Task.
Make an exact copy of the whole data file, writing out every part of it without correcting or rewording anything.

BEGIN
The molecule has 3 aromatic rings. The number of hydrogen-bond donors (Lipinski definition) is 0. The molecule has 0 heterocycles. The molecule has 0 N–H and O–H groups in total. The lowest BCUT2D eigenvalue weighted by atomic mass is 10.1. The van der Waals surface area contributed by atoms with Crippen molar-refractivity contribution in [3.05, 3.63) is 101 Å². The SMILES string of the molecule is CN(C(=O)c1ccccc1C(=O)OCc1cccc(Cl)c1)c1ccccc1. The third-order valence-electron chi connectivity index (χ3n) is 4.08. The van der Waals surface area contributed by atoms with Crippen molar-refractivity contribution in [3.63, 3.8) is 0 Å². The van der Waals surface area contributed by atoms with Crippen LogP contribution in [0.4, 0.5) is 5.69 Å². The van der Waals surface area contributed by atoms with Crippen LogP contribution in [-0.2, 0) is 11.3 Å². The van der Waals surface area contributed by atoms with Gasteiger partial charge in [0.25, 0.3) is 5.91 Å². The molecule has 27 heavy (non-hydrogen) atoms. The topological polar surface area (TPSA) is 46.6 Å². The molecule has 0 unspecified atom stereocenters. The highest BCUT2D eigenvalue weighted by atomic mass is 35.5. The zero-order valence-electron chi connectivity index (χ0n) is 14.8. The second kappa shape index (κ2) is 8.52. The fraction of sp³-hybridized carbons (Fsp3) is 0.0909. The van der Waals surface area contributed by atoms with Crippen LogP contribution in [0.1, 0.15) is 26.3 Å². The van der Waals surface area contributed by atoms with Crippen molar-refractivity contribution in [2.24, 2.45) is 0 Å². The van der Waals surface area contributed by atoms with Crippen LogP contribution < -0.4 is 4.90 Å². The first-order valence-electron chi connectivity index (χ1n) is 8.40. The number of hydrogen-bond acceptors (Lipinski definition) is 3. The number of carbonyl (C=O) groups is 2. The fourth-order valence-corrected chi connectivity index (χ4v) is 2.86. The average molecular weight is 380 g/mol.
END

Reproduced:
The molecule has 3 aromatic rings. The number of hydrogen-bond donors (Lipinski definition) is 0. The molecule has 0 heterocycles. The molecule has 0 N–H and O–H groups in total. The lowest BCUT2D eigenvalue weighted by atomic mass is 10.1. The van der Waals surface area contributed by atoms with Crippen molar-refractivity contribution in [3.05, 3.63) is 101 Å². The SMILES string of the molecule is CN(C(=O)c1ccccc1C(=O)OCc1cccc(Cl)c1)c1ccccc1. The third-order valence-electron chi connectivity index (χ3n) is 4.08. The van der Waals surface area contributed by atoms with Crippen molar-refractivity contribution in [3.63, 3.8) is 0 Å². The van der Waals surface area contributed by atoms with Crippen LogP contribution in [0.4, 0.5) is 5.69 Å². The van der Waals surface area contributed by atoms with Crippen LogP contribution in [-0.2, 0) is 11.3 Å². The van der Waals surface area contributed by atoms with Gasteiger partial charge in [0.25, 0.3) is 5.91 Å². The molecule has 27 heavy (non-hydrogen) atoms. The topological polar surface area (TPSA) is 46.6 Å². The molecule has 0 unspecified atom stereocenters. The highest BCUT2D eigenvalue weighted by atomic mass is 35.5. The zero-order valence-electron chi connectivity index (χ0n) is 14.8. The second kappa shape index (κ2) is 8.52. The fraction of sp³-hybridized carbons (Fsp3) is 0.0909. The van der Waals surface area contributed by atoms with Crippen LogP contribution in [0.1, 0.15) is 26.3 Å². The van der Waals surface area contributed by atoms with Crippen molar-refractivity contribution in [2.24, 2.45) is 0 Å². The van der Waals surface area contributed by atoms with Crippen LogP contribution < -0.4 is 4.90 Å². The first-order valence-electron chi connectivity index (χ1n) is 8.40. The number of hydrogen-bond acceptors (Lipinski definition) is 3. The number of carbonyl (C=O) groups is 2. The fourth-order valence-corrected chi connectivity index (χ4v) is 2.86. The average molecular weight is 380 g/mol.